Background: There is debate over whether the recent increases seen in prostate cancer are due to lead-time bias from screening, or identification of clinically insignificant lesions.
Methods: Population-based incidence rates for 1973-1996 were calculated, based on the Surveillance, Epidemiology, and End Results Program (SEER) tumor registries. Relative incidence rates for prostate cancer by stage, fatal incidence, and lymph nodes were calculated, adjusted for age.
Results: Localized and regional stage prostate cancer increased through 1992 and then dropped. The rate of distant-stage disease was relatively stable from 1973-1991, with a decrease in distant stage starting in 1992. The 2-year mortality rates were constant for 1973-1989. A decline in the 2-year mortality among cases (fatal incidence) also began in 1992.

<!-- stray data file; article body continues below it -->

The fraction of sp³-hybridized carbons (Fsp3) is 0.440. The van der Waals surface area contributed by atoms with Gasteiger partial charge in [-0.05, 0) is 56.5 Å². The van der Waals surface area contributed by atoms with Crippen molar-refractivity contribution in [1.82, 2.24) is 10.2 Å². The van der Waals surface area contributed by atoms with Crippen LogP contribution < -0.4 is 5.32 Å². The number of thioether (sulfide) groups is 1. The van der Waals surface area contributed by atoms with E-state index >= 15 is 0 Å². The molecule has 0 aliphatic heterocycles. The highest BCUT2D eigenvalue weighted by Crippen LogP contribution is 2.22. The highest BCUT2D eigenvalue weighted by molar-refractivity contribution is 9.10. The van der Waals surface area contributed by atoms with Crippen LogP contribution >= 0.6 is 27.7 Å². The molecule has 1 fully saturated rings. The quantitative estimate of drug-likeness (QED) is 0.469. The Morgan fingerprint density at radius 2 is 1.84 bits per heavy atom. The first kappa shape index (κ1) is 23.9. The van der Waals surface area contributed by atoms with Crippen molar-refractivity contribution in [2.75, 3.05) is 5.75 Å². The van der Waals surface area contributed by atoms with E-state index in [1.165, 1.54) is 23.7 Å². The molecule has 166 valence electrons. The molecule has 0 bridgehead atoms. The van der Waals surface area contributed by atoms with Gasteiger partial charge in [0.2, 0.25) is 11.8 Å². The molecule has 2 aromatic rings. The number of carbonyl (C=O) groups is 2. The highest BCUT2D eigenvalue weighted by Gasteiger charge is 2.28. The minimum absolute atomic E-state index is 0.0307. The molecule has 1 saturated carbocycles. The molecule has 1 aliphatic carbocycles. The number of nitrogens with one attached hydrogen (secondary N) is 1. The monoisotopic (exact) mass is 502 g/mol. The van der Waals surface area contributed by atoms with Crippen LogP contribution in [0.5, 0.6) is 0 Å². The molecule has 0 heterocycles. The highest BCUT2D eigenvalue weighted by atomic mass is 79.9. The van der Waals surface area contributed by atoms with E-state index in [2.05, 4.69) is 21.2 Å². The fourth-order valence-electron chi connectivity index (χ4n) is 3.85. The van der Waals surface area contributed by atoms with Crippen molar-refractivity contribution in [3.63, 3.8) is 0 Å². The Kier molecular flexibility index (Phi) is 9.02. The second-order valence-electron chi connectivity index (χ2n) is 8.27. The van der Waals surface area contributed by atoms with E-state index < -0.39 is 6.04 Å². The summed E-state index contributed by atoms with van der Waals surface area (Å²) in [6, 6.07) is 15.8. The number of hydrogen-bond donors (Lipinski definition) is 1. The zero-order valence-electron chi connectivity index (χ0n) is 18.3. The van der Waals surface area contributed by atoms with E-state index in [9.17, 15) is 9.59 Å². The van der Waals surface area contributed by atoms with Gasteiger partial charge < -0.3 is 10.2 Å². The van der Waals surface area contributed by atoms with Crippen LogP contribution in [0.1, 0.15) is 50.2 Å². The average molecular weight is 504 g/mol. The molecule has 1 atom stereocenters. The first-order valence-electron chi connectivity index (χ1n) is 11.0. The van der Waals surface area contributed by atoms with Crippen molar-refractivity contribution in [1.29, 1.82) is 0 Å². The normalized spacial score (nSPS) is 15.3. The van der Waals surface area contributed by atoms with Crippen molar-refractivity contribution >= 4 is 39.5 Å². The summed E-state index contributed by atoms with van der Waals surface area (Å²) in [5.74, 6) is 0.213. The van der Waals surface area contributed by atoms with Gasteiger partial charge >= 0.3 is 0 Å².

Conclusions: These data show large increases in early disease, followed by a drop and leveling off along with a decrease in advanced disease (distant stage, 2-year mortality, positive lymph nodes). This indicates that the increasing incidence rates for prostate cancer are largely due to lead-time bias from increased early detection and treatment of prostate cancer. However, since incidence rates have not declined to rates seen in the 1970s, the additional cases may also reflect length bias from insignificant lesions or a true increase in incidence over time.
Copyright 2000 Wiley-Liss, Inc.